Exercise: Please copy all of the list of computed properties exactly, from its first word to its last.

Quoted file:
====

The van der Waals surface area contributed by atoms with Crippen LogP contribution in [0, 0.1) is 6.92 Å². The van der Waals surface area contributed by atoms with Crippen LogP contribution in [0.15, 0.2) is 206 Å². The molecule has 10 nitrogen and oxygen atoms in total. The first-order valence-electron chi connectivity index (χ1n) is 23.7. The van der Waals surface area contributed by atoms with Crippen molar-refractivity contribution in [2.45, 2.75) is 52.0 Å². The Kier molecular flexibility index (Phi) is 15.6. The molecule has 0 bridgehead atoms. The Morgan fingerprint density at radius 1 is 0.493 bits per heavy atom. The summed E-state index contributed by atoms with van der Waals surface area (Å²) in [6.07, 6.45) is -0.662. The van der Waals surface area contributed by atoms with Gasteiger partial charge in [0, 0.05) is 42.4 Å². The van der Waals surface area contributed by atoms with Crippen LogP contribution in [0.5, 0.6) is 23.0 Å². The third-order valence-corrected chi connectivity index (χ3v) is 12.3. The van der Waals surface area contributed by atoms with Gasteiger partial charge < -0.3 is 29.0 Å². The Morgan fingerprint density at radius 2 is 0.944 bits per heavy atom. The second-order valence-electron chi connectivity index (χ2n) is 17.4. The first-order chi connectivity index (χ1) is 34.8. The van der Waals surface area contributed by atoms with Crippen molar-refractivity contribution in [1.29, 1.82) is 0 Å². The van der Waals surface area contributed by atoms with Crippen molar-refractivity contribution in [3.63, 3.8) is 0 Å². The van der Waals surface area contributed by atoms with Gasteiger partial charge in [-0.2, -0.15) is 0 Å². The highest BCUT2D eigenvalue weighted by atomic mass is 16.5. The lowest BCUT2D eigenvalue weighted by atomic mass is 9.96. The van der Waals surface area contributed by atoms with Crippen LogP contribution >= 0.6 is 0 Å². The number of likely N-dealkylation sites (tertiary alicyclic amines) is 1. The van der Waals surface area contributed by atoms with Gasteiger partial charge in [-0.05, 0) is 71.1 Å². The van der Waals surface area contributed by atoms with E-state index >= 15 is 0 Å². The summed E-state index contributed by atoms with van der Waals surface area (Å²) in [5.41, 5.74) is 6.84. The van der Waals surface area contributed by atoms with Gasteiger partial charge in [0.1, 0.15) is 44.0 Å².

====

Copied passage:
The van der Waals surface area contributed by atoms with Crippen LogP contribution in [0, 0.1) is 6.92 Å². The van der Waals surface area contributed by atoms with Crippen LogP contribution in [0.15, 0.2) is 206 Å². The molecule has 10 nitrogen and oxygen atoms in total. The first-order valence-electron chi connectivity index (χ1n) is 23.7. The van der Waals surface area contributed by atoms with Crippen molar-refractivity contribution in [2.45, 2.75) is 52.0 Å². The Kier molecular flexibility index (Phi) is 15.6. The molecule has 0 bridgehead atoms. The Morgan fingerprint density at radius 1 is 0.493 bits per heavy atom. The summed E-state index contributed by atoms with van der Waals surface area (Å²) in [6.07, 6.45) is -0.662. The van der Waals surface area contributed by atoms with Gasteiger partial charge in [0, 0.05) is 42.4 Å². The van der Waals surface area contributed by atoms with Crippen LogP contribution in [0.5, 0.6) is 23.0 Å². The third-order valence-corrected chi connectivity index (χ3v) is 12.3. The van der Waals surface area contributed by atoms with Gasteiger partial charge < -0.3 is 29.0 Å². The Morgan fingerprint density at radius 2 is 0.944 bits per heavy atom. The second-order valence-electron chi connectivity index (χ2n) is 17.4. The first-order chi connectivity index (χ1) is 34.8. The van der Waals surface area contributed by atoms with Crippen molar-refractivity contribution in [1.29, 1.82) is 0 Å². The van der Waals surface area contributed by atoms with Crippen molar-refractivity contribution in [3.63, 3.8) is 0 Å². The van der Waals surface area contributed by atoms with Gasteiger partial charge in [-0.2, -0.15) is 0 Å². The highest BCUT2D eigenvalue weighted by atomic mass is 16.5. The lowest BCUT2D eigenvalue weighted by atomic mass is 9.96. The van der Waals surface area contributed by atoms with Crippen LogP contribution >= 0.6 is 0 Å². The number of likely N-dealkylation sites (tertiary alicyclic amines) is 1. The van der Waals surface area contributed by atoms with Gasteiger partial charge in [-0.05, 0) is 71.1 Å². The van der Waals surface area contributed by atoms with E-state index >= 15 is 0 Å². The summed E-state index contributed by atoms with van der Waals surface area (Å²) in [5.41, 5.74) is 6.84. The van der Waals surface area contributed by atoms with Gasteiger partial charge in [0.1, 0.15) is 44.0 Å².